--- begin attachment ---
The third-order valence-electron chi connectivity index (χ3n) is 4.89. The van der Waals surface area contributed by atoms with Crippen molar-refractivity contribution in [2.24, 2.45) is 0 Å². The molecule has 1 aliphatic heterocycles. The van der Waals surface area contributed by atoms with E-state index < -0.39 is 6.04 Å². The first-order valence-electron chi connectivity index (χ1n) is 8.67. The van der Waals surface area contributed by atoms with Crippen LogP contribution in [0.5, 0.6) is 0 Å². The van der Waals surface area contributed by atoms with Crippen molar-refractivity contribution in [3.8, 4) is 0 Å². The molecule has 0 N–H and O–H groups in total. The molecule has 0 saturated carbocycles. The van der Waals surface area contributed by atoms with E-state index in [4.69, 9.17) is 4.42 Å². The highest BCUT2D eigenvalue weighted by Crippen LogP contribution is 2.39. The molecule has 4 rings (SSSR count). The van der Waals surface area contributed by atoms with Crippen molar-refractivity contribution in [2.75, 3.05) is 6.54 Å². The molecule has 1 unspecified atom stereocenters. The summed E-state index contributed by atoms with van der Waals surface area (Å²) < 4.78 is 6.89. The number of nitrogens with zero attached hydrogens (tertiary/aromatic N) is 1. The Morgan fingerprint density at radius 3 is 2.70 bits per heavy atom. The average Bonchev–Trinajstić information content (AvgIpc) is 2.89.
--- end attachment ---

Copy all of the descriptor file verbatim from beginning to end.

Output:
The third-order valence-electron chi connectivity index (χ3n) is 4.89. The van der Waals surface area contributed by atoms with Crippen molar-refractivity contribution in [2.24, 2.45) is 0 Å². The molecule has 1 aliphatic heterocycles. The van der Waals surface area contributed by atoms with E-state index < -0.39 is 6.04 Å². The first-order valence-electron chi connectivity index (χ1n) is 8.67. The van der Waals surface area contributed by atoms with Crippen LogP contribution in [0.5, 0.6) is 0 Å². The van der Waals surface area contributed by atoms with Crippen molar-refractivity contribution in [3.8, 4) is 0 Å². The molecule has 0 N–H and O–H groups in total. The molecule has 0 saturated carbocycles. The van der Waals surface area contributed by atoms with E-state index in [4.69, 9.17) is 4.42 Å². The highest BCUT2D eigenvalue weighted by Crippen LogP contribution is 2.39. The molecule has 4 rings (SSSR count). The van der Waals surface area contributed by atoms with Crippen molar-refractivity contribution in [2.75, 3.05) is 6.54 Å². The molecule has 1 unspecified atom stereocenters. The summed E-state index contributed by atoms with van der Waals surface area (Å²) < 4.78 is 6.89. The number of nitrogens with zero attached hydrogens (tertiary/aromatic N) is 1. The Morgan fingerprint density at radius 3 is 2.70 bits per heavy atom. The average Bonchev–Trinajstić information content (AvgIpc) is 2.89.